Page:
A pushout in category theory is a kind of colimit. This is a generalisation of a sum discussed on page here. It consists of the sum A+B with two arrows into it, one from A and the other from B. For the pushout we add a third object C with arrows into A and B such that the square commutes. It must have a universal property which is: For any other object Z with maps from A and B there must be a unique arrow from A+B to Z. 
Example in Set
Here we have added set C to the diagram (on the page about sum). Now the square needs to commute. 
Example in Directed Graph
How does this work when we add structure to the set? For instance, in a directed graph, can we have edges into and out of the intersection? 
Table of Results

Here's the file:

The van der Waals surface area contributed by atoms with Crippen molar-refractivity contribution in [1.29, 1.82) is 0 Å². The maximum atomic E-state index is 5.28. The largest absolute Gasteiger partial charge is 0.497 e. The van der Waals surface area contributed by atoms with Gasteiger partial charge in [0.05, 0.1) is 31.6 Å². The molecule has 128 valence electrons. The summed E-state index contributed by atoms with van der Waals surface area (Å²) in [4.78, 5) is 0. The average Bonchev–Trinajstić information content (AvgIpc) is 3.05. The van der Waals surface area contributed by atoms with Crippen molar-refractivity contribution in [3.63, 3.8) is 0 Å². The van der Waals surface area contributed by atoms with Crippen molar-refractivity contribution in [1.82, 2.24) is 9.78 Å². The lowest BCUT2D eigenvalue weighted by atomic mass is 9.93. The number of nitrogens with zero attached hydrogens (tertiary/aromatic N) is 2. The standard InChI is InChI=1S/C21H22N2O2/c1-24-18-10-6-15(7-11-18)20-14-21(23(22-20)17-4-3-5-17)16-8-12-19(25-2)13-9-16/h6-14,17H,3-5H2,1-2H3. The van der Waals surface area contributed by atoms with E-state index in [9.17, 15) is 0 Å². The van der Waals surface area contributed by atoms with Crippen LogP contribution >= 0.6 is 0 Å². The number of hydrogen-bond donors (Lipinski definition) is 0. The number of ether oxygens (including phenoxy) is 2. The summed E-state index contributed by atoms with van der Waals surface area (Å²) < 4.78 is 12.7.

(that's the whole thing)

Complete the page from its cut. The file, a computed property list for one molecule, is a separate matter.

Sum 


generalisation  a kind of colimit  
set example  disjoint union {a,b,c}+{x,y}= 

group  free product the free product for groups is generated by the set of all letters from a similar "almost disjoint" union where no two elements from different sets are allowed to commute. 

Grp (abelian)  direct sum the group generated by the "almost" disjoint union (disjoint union of all nonzero elements, together with a common zero) 

vector space  direct sum  
poset  least upper bound join 

base topological space  wedge  
POS 

least upper bounds (joins) 
Rng  
Top  disjoint unions with their disjoint union topologies  
Grf  
category 
Sum
When generating a sum for objects with structure then the structure associated with the link can be added to the sum object.